On last summer's action movie slate there was a picture called "The Flood," about a armored car heist gone wrong in a town submerged by heavy rains.
But when every rotten, assembly line disaster flick released last year bombed (remember "Dante's Peak" and "Volcano"?), "The Flood" was pulled so as not to be found guilty by association.
Retooled and retitled "Hard Rain," the movie opens this week. Problem is, it's still a rotten, assembly line flick.
Opening with a fantastic aerial tracking shot of furiously deluging spillways on a dam upstream from water-logged farms, the introduction is powerful and effective in creating a sense of looming disaster. The scene was shot with miniatures, but you'd never know if you hadn't read it in the press kit.
But after the first, say, four minutes, "Hard Rain" is on a slippery, muddy slope and going downhill fast.
After introducing Tom and Charlie (Christian Slater and Ed Asner), armored transport guards clearing cash out sandbagged banks in preparation for the town's evacuation, the movie quickly strands them in a flooded intersection where they are robbed by Morgan Freeman and a gaggle of generic, disposable lackeys.
Charlie is shot and heroic, honest Tom takes off to hide the money and call the sheriff.
Why he would risk his life for someone else's cash and $8 an hour isn't clear, but what the heck -- after the recent series of inside job armored car heists, the industry could use some good publicity.
However, following a quick and clever jet-ski chase through the waist-deep halls of the local high school, "Hard Rain" settles into a familiar pattern of stock action sequences dressed up in water-themed twists.
You got your jumping vehicles smashing trough windows (boats replace cars, the windows are stained glass in a church). You got your shoot-outs between marksmen that couldn't hit the broad side of a barn (not only do they miss each other, but they can't even spring a leak in the other guys' rowboats).
Then there's the really tiresome stuff, like the trapped-in-a-jail-cell-with-the-keys-just-out-of-reach scene, which comes when Tom is mistaken for a looter and locked up by the town's shifty sheriff (Randy Quaid). He is, of course, subsequently left alone in his cell when the water starts to rise.
The flooding effects are great, and the movie does treat us to some twists regarding who are really the bad guys when the money is found and seems up for grabs.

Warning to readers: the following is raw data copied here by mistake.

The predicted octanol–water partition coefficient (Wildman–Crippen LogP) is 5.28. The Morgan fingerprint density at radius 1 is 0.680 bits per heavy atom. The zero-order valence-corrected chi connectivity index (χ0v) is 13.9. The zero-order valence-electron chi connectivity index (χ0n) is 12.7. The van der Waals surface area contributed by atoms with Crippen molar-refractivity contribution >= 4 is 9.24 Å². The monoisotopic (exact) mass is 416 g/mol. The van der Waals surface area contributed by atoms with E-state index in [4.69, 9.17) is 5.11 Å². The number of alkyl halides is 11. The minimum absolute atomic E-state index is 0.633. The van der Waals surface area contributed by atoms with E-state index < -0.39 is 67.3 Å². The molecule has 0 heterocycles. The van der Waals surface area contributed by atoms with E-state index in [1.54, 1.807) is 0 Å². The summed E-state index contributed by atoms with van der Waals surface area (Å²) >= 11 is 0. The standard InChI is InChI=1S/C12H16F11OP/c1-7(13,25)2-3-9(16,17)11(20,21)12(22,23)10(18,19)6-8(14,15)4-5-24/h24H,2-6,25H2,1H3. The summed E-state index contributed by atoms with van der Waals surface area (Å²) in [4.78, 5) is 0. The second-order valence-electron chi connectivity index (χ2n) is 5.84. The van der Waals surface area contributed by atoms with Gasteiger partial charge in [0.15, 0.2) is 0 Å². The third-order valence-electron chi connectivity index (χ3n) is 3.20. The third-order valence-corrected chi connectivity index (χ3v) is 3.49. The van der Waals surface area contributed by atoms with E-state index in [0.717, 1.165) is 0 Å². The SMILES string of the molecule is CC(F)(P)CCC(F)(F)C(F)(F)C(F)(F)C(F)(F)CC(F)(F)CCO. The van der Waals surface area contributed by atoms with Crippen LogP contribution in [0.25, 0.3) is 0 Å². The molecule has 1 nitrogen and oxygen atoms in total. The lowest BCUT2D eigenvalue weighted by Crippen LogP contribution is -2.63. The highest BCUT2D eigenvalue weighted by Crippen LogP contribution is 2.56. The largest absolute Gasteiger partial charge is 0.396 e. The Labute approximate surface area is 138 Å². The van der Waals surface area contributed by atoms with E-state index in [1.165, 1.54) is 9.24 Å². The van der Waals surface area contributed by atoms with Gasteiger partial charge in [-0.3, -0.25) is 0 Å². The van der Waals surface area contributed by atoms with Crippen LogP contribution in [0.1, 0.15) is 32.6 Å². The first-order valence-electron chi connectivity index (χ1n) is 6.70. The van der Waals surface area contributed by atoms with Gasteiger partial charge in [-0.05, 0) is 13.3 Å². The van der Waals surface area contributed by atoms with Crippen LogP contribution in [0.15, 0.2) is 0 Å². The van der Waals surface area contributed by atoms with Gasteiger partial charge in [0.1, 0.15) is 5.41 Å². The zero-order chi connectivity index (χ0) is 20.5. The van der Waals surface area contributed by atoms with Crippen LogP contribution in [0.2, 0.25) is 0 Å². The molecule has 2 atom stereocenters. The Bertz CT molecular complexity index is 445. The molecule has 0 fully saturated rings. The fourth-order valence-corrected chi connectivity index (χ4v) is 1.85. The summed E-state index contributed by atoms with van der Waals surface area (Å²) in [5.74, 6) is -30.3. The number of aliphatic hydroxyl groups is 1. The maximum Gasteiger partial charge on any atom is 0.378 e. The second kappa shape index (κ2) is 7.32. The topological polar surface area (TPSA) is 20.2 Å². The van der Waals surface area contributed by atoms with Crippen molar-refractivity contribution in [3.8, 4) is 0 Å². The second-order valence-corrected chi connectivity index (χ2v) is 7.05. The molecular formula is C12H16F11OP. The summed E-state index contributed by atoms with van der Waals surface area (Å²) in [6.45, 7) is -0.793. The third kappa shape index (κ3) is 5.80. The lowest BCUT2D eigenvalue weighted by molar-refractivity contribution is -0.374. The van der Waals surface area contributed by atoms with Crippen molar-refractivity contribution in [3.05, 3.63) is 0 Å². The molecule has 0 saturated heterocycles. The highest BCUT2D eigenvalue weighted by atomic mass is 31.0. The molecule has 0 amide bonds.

But short of it being kind of fun to watch Morgan Freeman play a baddie, "Hard Rain" doesn't offer much to hold our interest that doesn't involve water rushing at the camera. It's one of those movies in which the audience starts cataloging discrepancies out of boredom.
What kind of idiot architect would design a jail that can be broken into by removing a roof-accessible light fixture with a Swiss Army knife? This is how Tom is rescued from drowning.
If the light fixtures are accessible from the roof, why don't they leak in this downpour? Where do movie character buy these magic six-shooters that can fire 55 times without reloading?
Tom's escape is at the hands of the obligatory action movie female, played here by Minnie Driver ("Good Will Hunting") -- who has now ruined a pretty good track record of funny intelligent films -- and the two of them spend the last half of the movie swimming away from the robbers and all but drowning half a dozen times.
The movie's silly shoot-outs and uncreative stunts are often coupled with cheap religious allusions in an attempt to add some ambiguous underlying significance. But the overriding problem with "Hard Rain" that the continuity questions arise even when the movie isn't boring.
Why would an armored car guard go to all this trouble to prevent a robbery? Why wouldn't the bad guys walk away from a heist that is this much trouble? Why would the sheriff decide to let the dam burst and wipe out the town, even if he has gone rotten?
What's more, the movie is nearly over before we find out how the bad guys even knew about the armored car in the first place. It seems like they've planned this caper for months, but they couldn't have predicted the storm, which is the catalyst for the whole scheme.